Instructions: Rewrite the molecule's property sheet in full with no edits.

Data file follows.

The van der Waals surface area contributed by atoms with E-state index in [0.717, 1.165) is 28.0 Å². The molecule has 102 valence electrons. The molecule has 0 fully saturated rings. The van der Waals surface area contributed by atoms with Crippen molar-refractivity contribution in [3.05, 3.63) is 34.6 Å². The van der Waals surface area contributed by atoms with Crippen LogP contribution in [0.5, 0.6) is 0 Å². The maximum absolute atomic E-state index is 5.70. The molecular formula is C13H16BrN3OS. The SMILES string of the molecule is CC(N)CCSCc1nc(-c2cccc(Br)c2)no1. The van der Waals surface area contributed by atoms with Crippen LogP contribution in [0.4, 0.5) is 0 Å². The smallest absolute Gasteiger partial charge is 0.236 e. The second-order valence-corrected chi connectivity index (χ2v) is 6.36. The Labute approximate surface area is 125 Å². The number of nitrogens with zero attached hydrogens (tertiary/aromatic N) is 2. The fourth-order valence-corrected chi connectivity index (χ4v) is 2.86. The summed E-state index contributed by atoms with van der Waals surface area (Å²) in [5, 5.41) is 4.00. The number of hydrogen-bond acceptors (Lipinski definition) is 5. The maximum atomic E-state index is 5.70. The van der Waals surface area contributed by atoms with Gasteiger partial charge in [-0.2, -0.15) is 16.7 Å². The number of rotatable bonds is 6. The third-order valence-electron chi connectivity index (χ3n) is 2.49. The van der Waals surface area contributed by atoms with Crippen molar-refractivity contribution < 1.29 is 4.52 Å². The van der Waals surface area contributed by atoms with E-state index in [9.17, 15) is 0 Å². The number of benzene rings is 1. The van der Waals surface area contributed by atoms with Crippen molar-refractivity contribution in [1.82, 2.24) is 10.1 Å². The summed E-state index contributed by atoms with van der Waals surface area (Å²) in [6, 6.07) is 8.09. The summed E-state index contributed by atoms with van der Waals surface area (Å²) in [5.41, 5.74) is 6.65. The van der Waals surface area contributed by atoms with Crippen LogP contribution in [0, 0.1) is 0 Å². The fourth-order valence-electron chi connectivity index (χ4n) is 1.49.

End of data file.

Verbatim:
The van der Waals surface area contributed by atoms with E-state index in [0.717, 1.165) is 28.0 Å². The molecule has 102 valence electrons. The molecule has 0 fully saturated rings. The van der Waals surface area contributed by atoms with Crippen molar-refractivity contribution in [3.05, 3.63) is 34.6 Å². The van der Waals surface area contributed by atoms with Crippen LogP contribution in [0.5, 0.6) is 0 Å². The maximum absolute atomic E-state index is 5.70. The molecular formula is C13H16BrN3OS. The SMILES string of the molecule is CC(N)CCSCc1nc(-c2cccc(Br)c2)no1. The van der Waals surface area contributed by atoms with Crippen LogP contribution in [0.4, 0.5) is 0 Å². The smallest absolute Gasteiger partial charge is 0.236 e. The second-order valence-corrected chi connectivity index (χ2v) is 6.36. The Labute approximate surface area is 125 Å². The number of nitrogens with zero attached hydrogens (tertiary/aromatic N) is 2. The fourth-order valence-corrected chi connectivity index (χ4v) is 2.86. The summed E-state index contributed by atoms with van der Waals surface area (Å²) in [5, 5.41) is 4.00. The number of hydrogen-bond acceptors (Lipinski definition) is 5. The maximum atomic E-state index is 5.70. The van der Waals surface area contributed by atoms with Gasteiger partial charge in [-0.2, -0.15) is 16.7 Å². The number of rotatable bonds is 6. The third-order valence-electron chi connectivity index (χ3n) is 2.49. The van der Waals surface area contributed by atoms with Crippen molar-refractivity contribution < 1.29 is 4.52 Å². The van der Waals surface area contributed by atoms with E-state index in [9.17, 15) is 0 Å². The number of benzene rings is 1. The van der Waals surface area contributed by atoms with Crippen molar-refractivity contribution in [1.82, 2.24) is 10.1 Å². The summed E-state index contributed by atoms with van der Waals surface area (Å²) in [6, 6.07) is 8.09. The summed E-state index contributed by atoms with van der Waals surface area (Å²) in [5.41, 5.74) is 6.65. The van der Waals surface area contributed by atoms with Crippen LogP contribution in [0, 0.1) is 0 Å². The fourth-order valence-electron chi connectivity index (χ4n) is 1.49.